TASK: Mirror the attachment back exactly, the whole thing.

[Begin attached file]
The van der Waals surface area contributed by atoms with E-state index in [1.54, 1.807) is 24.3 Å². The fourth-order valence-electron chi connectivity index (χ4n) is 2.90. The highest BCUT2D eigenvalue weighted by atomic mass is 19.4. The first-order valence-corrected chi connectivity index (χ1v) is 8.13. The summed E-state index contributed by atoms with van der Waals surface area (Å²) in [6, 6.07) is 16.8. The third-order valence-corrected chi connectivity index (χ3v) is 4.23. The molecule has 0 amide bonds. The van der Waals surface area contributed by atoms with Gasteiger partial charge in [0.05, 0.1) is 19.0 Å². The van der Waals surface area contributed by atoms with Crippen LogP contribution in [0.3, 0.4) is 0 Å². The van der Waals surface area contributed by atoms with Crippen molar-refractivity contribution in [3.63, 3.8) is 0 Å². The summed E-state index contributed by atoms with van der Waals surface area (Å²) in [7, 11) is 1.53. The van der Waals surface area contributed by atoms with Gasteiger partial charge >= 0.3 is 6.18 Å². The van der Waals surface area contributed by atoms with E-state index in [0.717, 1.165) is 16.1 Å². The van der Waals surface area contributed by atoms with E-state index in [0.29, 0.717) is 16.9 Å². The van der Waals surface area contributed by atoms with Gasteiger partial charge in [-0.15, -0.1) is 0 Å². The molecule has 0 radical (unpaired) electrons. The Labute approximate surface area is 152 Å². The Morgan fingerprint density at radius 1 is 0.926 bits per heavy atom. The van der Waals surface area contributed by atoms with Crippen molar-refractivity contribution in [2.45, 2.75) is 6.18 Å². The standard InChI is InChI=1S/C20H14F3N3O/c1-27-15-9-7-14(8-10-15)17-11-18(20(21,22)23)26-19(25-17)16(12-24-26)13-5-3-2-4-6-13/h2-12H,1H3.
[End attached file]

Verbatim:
The van der Waals surface area contributed by atoms with E-state index in [1.54, 1.807) is 24.3 Å². The fourth-order valence-electron chi connectivity index (χ4n) is 2.90. The highest BCUT2D eigenvalue weighted by atomic mass is 19.4. The first-order valence-corrected chi connectivity index (χ1v) is 8.13. The summed E-state index contributed by atoms with van der Waals surface area (Å²) in [6, 6.07) is 16.8. The third-order valence-corrected chi connectivity index (χ3v) is 4.23. The molecule has 0 amide bonds. The van der Waals surface area contributed by atoms with Gasteiger partial charge in [0.05, 0.1) is 19.0 Å². The van der Waals surface area contributed by atoms with Crippen LogP contribution in [0.3, 0.4) is 0 Å². The van der Waals surface area contributed by atoms with Crippen molar-refractivity contribution in [3.63, 3.8) is 0 Å². The summed E-state index contributed by atoms with van der Waals surface area (Å²) in [7, 11) is 1.53. The van der Waals surface area contributed by atoms with Gasteiger partial charge >= 0.3 is 6.18 Å². The van der Waals surface area contributed by atoms with E-state index in [0.717, 1.165) is 16.1 Å². The van der Waals surface area contributed by atoms with E-state index in [0.29, 0.717) is 16.9 Å². The van der Waals surface area contributed by atoms with Gasteiger partial charge in [-0.15, -0.1) is 0 Å². The molecule has 0 radical (unpaired) electrons. The Labute approximate surface area is 152 Å². The Morgan fingerprint density at radius 1 is 0.926 bits per heavy atom. The van der Waals surface area contributed by atoms with Crippen molar-refractivity contribution in [2.45, 2.75) is 6.18 Å². The standard InChI is InChI=1S/C20H14F3N3O/c1-27-15-9-7-14(8-10-15)17-11-18(20(21,22)23)26-19(25-17)16(12-24-26)13-5-3-2-4-6-13/h2-12H,1H3.